Press Release – Northland DHB
The FREE 12 week Meningococcal C Vaccination Programme ended on Friday 16 December with a provisional estimate of 31,455 Northlanders aged 12months to under 20 years now vaccinated against this serious disease.Media Statement
22 December 2011
Meningococcal C Vaccination Programme – Thank you Northland
The FREE 12 week Meningococcal C Vaccination Programme ended on Friday 16 December with a provisional estimate of 31,455 Northlanders aged 12months to under 20 years now vaccinated against this serious disease.
The programme was launched in late September following a community outbreak of Meningococcal C disease, which included three deaths.
Led by Northland DHB, health care providers throughout the region worked together to increase access and give opportunities for all those eligible to get vaccinated. This included actively contacting those eligible, providing after hours and community clinics, health promotion, mobile clinics and a significant marketing campaign which included the endorsement of sports identity Sonny Bill Williams.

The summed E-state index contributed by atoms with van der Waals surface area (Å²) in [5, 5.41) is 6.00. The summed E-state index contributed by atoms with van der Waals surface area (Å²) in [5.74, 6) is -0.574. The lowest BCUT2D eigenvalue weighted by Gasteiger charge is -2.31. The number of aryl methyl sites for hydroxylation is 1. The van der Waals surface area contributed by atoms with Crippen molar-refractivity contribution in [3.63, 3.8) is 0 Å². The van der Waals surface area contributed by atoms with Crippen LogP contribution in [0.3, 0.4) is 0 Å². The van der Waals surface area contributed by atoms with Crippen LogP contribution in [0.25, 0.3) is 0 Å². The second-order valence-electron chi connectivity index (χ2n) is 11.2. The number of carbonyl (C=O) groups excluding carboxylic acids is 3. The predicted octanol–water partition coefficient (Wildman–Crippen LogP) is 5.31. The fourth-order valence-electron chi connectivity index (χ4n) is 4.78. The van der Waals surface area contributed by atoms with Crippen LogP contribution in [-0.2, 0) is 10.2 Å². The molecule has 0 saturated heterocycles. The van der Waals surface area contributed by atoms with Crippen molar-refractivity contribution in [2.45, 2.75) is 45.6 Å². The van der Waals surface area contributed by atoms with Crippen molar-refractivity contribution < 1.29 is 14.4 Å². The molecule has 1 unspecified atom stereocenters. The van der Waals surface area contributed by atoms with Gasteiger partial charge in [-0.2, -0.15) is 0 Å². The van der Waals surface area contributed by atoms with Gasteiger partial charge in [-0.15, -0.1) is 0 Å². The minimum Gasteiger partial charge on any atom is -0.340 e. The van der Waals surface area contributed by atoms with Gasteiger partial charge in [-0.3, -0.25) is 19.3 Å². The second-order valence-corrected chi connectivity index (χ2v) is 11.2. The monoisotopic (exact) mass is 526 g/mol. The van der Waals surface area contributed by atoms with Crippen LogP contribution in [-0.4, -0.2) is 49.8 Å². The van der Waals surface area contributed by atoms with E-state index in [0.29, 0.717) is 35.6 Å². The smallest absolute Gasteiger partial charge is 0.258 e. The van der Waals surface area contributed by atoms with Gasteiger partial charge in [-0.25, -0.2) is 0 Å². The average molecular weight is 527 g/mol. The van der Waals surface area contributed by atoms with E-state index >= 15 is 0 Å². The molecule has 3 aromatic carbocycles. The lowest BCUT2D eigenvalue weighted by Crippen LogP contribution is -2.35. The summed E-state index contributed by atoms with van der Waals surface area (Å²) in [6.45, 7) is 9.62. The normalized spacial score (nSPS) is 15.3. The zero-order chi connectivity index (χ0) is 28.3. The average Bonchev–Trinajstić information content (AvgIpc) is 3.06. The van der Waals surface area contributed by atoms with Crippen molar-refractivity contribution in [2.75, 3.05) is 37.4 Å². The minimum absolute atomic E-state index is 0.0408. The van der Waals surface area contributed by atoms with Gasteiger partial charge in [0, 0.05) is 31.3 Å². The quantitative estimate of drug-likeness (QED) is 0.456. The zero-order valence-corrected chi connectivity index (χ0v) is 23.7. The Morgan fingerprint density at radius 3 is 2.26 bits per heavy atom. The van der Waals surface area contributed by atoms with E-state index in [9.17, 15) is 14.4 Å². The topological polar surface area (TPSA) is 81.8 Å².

“Everyone pulled together to deliver this programme. Public health nurses, schools, GPs, Iwi providers, alternative education, Plunket, community groups and organisations have all been involved, from those in the clinical field and health promoters, through to administrators and support staff. A very heartfelt thank you to you all for your unwavering support” said Northland DHB Medical Officer of Health Dr Clair Mills.
The vaccination data is still being analysed, with the final figures likely in mid-January 2012.
“There was certainly a spike in vaccinations on the last couple of days, and the final coverage data will be available next month. It is great that so many children and young people are now protected against Meningococcal C; it’s a really serious disease” Dr Mills added.
The Meningococcal C vaccine is no longer free of charge, and it is not cheap. The vaccine costs approximately $100, plus your doctor’s fee, which varies throughout the region.
The Northland DHB toll-free number is still available, 24 hours a day if anyone has questions about meningococcal disease or the costs and access to the vaccination. The free number is 0800 430123.
About the Programme